But, if you go back 1,000 years, the Ukrainians actually have more reason to say that Russia is a renegade part of Ukraine, than Russia has to say that Ukraine is a renegade part of Russia. Russian culture is a daughter of Ukrainian culture, not the other way around.

So, yes: This latest Russian invasion of Ukraine is merely the newest chapter in a centuries’-long book. But that doesn’t make it any less horrible.

The exploitation of raw power by an isolated autocrat, to try to subjugate an imaginary ‘threat’–who was actually just doing his thing, in good conscience–that has a familiar ring to me, in my own recent personal life.

May God deliver us all. Let’s pray hard. The Ukrainians do not deserve the misery they face. And the Russian people, for that matter, don’t deserve their particular misery, either.

May the Lord show His mighty Hand, to bring peace.

Quick War-Speech Dental Exam

Our jovial dentist used to glide in after the hygienist finished. With his metal pick, he would wiggle each tooth to determine the solidity of its foundation. He could tell by touch if a cavity had developed.

If I might, I would like to touch the teeth of our Islamic State strategy, as outlined by the president last night.

Tooth #1, the pre-eminent, most-important tooth: Having cause for war with the Islamic State. Do we?

Do they pose an immediate danger to our people? I don’t know, really. But it seems like they do, much more than any other terrorist organization ever has.

Flag_of_Islamic_State_of_Iraq.svgBut another legitimate question, by way of establishing casus belli might be: Is the Islamic state demonstrably guilty of crimes against humanity? If the decent people of the world tolerate these crimes, could we reasonably hope for peace in our time? Would not the innocent victims have legitimate cause to reproach us? Yes, no, and yes appear to be the answers to these questions.

The most solid grounds for war, then, are not necessarily the matter of a direct threat to U.S. citizens, even though that threat seems quite real. Rather, the unassailable cause, it seems to me, is the consensus among God-fearing people that to tolerate the crimes of these men would imply an abandonment of hope for a decent world to live in.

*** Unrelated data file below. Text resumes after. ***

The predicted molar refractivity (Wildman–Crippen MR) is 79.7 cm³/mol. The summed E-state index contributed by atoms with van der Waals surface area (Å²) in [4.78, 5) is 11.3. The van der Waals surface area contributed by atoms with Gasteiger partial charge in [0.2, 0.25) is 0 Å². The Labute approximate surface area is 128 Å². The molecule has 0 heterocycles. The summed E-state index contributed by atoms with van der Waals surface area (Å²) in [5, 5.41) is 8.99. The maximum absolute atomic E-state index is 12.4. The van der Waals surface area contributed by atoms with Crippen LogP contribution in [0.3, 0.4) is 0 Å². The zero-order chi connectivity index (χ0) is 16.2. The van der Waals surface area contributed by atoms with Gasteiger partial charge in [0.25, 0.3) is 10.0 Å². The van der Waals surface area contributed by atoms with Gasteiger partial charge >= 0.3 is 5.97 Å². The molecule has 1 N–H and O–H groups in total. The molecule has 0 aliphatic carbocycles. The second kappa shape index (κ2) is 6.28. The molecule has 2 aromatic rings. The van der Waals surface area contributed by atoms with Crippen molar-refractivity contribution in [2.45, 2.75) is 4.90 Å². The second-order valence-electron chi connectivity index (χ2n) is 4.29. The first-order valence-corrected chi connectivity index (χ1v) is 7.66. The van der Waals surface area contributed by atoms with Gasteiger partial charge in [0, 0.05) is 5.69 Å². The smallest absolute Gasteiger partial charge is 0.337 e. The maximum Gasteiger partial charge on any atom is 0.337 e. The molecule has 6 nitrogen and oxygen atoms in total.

Now, I think this tooth would stand probing a little better if we explicitly listed the charges against al-Baghdadi and his collaborators. (I believe that the UN has done so already, at least in a preliminary fashion.) We should demand that the accused give themselves up and stand trial before a legitimate court of law, which could include Muslim judges. Then, when they fail to hand themselves over, we stipulate that our war aim is: To apprehend the criminals and their associates.

My quibbles notwithstanding, this tooth has no cavity. I am do dentist, no expert, but the crimes that have been committed—murder, enslavement, rape, attempted genocide, wholesale robbery of lands and goods—these crimes can be documented; they must be prosecuted; the guilty must be punished. If the defendants do not present themselves for trial, they forfeit the due protections of law and stand in peril of their lives. The decent people of the world would all agree on all this, I think it’s fair to say. We have proposed to go to war against genuine enemies of the human race. We have just cause.

Okay, tooth #2: “Iraqi partners.” The “inclusive” new Iraqi government. An effective Iraqi military.

The questions we need to ask in order to tap this tooth: Since the fall of Saddam Hussein, at our hands, a decade ago, have the ‘Iraqi’ people acted in harmony as a nation? Has the Iraqi military shown genuine signs of decisive action, even at peril of life and limb, aimed at protecting all the people of the nation of Iraq?

That would be a negative, I think.

Can the blame for this be laid completely at the feet of Nouri al-Maliki’s choleric temperament?

Can a reasonable person expect the new, more phlegmatic Shia prime-minister, who has put together a government with Sunnis, Shias, and Kurds in the same proportion as the old one (actually, there are apparently more Shias in the government now than there were under al-Maliki), who has yet to appoint a defense minister—can a reasonable individual expect Prime Minister Abadi to unify the nation of Iraq successfully and orient the military, in time to address the crimes that have been committed, before the victims of those crimes fall into despair?